Insecure APIs can also allow attackers to modify or delete data, launch denial-of-service attacks, or execute arbitrary code. Furthermore, weak or unauthenticated APIs can provide a backdoor for attackers to access the system even after other security measures have been put in place. Therefore, it is critical to secure interfaces and APIs to prevent these types of attacks and protect cloud-based systems and data.

cloud security risks

Misconfiguration

Misconfigurations of cloud security settings are a leading cause of cloud data breaches. Many organizations’ cloud security posture management strategies are inadequate for protecting their cloud-based infrastructure.

Several factors contribute to this. Cloud infrastructure is designed to be easily usable and to enable easy data sharing, making it difficult for organizations to ensure that data is only accessible to authorized parties. Also, organizations using cloud-based infrastructure do not have complete visibility and control over their infrastructure, meaning that they need to rely upon security controls provided by their cloud service provider (CSP) to configure and secure their cloud deployments. Since many organizations are unfamiliar with securing cloud infrastructure and often have multi-cloud deployments – each with a different array of vendor-provided security controls – it is easy for a misconfiguration or security oversight to leave an organization’s cloud-based resources exposed to attackers.

Limited Visibility

When businesses shift operations, workloads, and assets to the cloud, the move transfers the responsibility of managing some of the systems and policies from inside of the organization to the contracted cloud service provider (CSP). This results in a forfeiture of some visibility into network operations, resource and service usage, and cost. Organizations must take care to monitor their cloud services usage with additional tools like cloud security configuration monitoring, network-based monitoring, and additional logging. Setting up protocols that are important to your business up front with your CSP can help to alleviate these concerns and provide the transparency that your organization needs.

Cloud storage data exfiltration

This refers to the unauthorized access and theft of sensitive data kept in cloud storage by cybercriminals or malicious insiders. This is one of the most severe cloud security risks because cloud storage often contains valuable and confidential information, including personal data, intellectual property, financial records, and other sensitive materials.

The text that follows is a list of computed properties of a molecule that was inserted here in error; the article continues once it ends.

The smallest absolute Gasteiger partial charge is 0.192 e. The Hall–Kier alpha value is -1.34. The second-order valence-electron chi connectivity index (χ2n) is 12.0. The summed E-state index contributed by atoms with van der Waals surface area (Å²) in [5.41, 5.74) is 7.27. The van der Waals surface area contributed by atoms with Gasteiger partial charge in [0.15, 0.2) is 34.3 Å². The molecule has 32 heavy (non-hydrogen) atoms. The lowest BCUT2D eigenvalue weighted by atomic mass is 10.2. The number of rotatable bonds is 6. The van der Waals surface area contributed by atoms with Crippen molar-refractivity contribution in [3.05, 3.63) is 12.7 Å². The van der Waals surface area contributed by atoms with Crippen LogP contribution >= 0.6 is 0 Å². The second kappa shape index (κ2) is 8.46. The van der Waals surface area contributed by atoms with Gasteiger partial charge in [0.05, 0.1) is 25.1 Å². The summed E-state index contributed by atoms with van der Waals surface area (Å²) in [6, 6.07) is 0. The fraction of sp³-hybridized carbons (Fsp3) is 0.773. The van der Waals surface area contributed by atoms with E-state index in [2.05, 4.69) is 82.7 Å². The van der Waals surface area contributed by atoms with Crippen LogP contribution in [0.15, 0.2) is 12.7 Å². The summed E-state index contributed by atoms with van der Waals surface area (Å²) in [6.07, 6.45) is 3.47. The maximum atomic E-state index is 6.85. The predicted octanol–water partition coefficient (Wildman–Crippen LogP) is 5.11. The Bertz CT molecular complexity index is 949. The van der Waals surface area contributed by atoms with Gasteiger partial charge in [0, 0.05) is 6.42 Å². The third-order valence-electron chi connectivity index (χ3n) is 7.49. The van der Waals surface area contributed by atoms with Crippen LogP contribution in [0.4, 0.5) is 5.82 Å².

If such data is stolen, it can result in reputational damage, financial losses, legal liabilities, and other severe consequences for individuals and organizations. Therefore, preventing cloud storage data exfiltration is critical for maintaining the security and integrity of cloud-based systems and data.

Hijacking of Accounts

Many people have extremely weak password security, including password reuse and the use of weak passwords. This problem exacerbates the impact of phishing attacks and data breaches since it enables a single stolen password to be used on multiple different accounts.

Account hijacking is one of the more serious cloud security issues as organizations are increasingly reliant on cloud-based infrastructure and applications for core business functions. An attacker with an employee’s credentials can access sensitive data or functionality, and compromised customer credentials give full control over their online account. Additionally, in the cloud, organizations often lack the ability to identify and respond to these threats as effectively as for on-premises infrastructure.

DoS and DDoS Attack

DoS is likely to happen in outdated systems that get overwhelmed with data and stop functioning properly because of the overload. It is not really synonymous with hacking but the outcome of such an attack is that it renders the system unusable or inaccessible.

The denial-of-service attack’s goal is to prevent users from using the programs or interfering with their workflow. The two main categories of DoS attacks are:

  • Forceful attacks from various origins
  • Complicated attacks aimed at exploiting system processes such as content delivery

System resources are wasted during a DoS attack, which can result in a number of speed and stability issues. It makes it difficult to load applications or makes it difficult to pinpoint the source of disruption. Also, you need to be aware of DDoS, whereby cybercriminals bombard a network with so much malicious traffic that it is unable to function or communicate as it typically would. This stops the site’s regular activity, also referred to as legitimate packets.

cloud security risks

Conclusion

A completely new realm for storage, access, flexibility, and productivity has been made possible by the cloud. But unfortunately, it has also given rise to further security concerns. By being aware of these top 10 cloud computing security challenges, you and your team may develop a multi-cloud deployment security strategy to safeguard your company.